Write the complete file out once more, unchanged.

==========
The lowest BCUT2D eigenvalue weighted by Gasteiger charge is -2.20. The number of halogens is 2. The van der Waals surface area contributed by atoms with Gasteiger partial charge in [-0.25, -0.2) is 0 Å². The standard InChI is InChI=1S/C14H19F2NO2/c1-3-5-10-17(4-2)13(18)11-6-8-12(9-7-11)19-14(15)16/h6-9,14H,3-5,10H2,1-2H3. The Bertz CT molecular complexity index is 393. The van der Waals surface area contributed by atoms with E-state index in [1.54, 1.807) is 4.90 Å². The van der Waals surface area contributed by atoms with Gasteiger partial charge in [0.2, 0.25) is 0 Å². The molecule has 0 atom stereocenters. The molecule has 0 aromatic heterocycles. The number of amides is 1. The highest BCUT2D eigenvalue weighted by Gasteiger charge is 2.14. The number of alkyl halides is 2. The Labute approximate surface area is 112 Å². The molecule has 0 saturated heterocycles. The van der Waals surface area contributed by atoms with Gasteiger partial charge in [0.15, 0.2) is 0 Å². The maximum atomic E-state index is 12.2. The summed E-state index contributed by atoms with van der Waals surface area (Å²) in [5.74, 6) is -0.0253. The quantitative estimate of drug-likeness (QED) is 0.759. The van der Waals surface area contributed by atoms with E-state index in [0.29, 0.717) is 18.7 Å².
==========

The lowest BCUT2D eigenvalue weighted by Gasteiger charge is -2.20. The number of halogens is 2. The van der Waals surface area contributed by atoms with Gasteiger partial charge in [-0.25, -0.2) is 0 Å². The standard InChI is InChI=1S/C14H19F2NO2/c1-3-5-10-17(4-2)13(18)11-6-8-12(9-7-11)19-14(15)16/h6-9,14H,3-5,10H2,1-2H3. The Bertz CT molecular complexity index is 393. The van der Waals surface area contributed by atoms with E-state index in [1.54, 1.807) is 4.90 Å². The van der Waals surface area contributed by atoms with Gasteiger partial charge in [0.2, 0.25) is 0 Å². The molecule has 0 atom stereocenters. The molecule has 0 aromatic heterocycles. The number of amides is 1. The highest BCUT2D eigenvalue weighted by Gasteiger charge is 2.14. The number of alkyl halides is 2. The Labute approximate surface area is 112 Å². The molecule has 0 saturated heterocycles. The van der Waals surface area contributed by atoms with Gasteiger partial charge in [0.15, 0.2) is 0 Å². The maximum atomic E-state index is 12.2. The summed E-state index contributed by atoms with van der Waals surface area (Å²) in [5.74, 6) is -0.0253. The quantitative estimate of drug-likeness (QED) is 0.759. The van der Waals surface area contributed by atoms with E-state index in [0.29, 0.717) is 18.7 Å².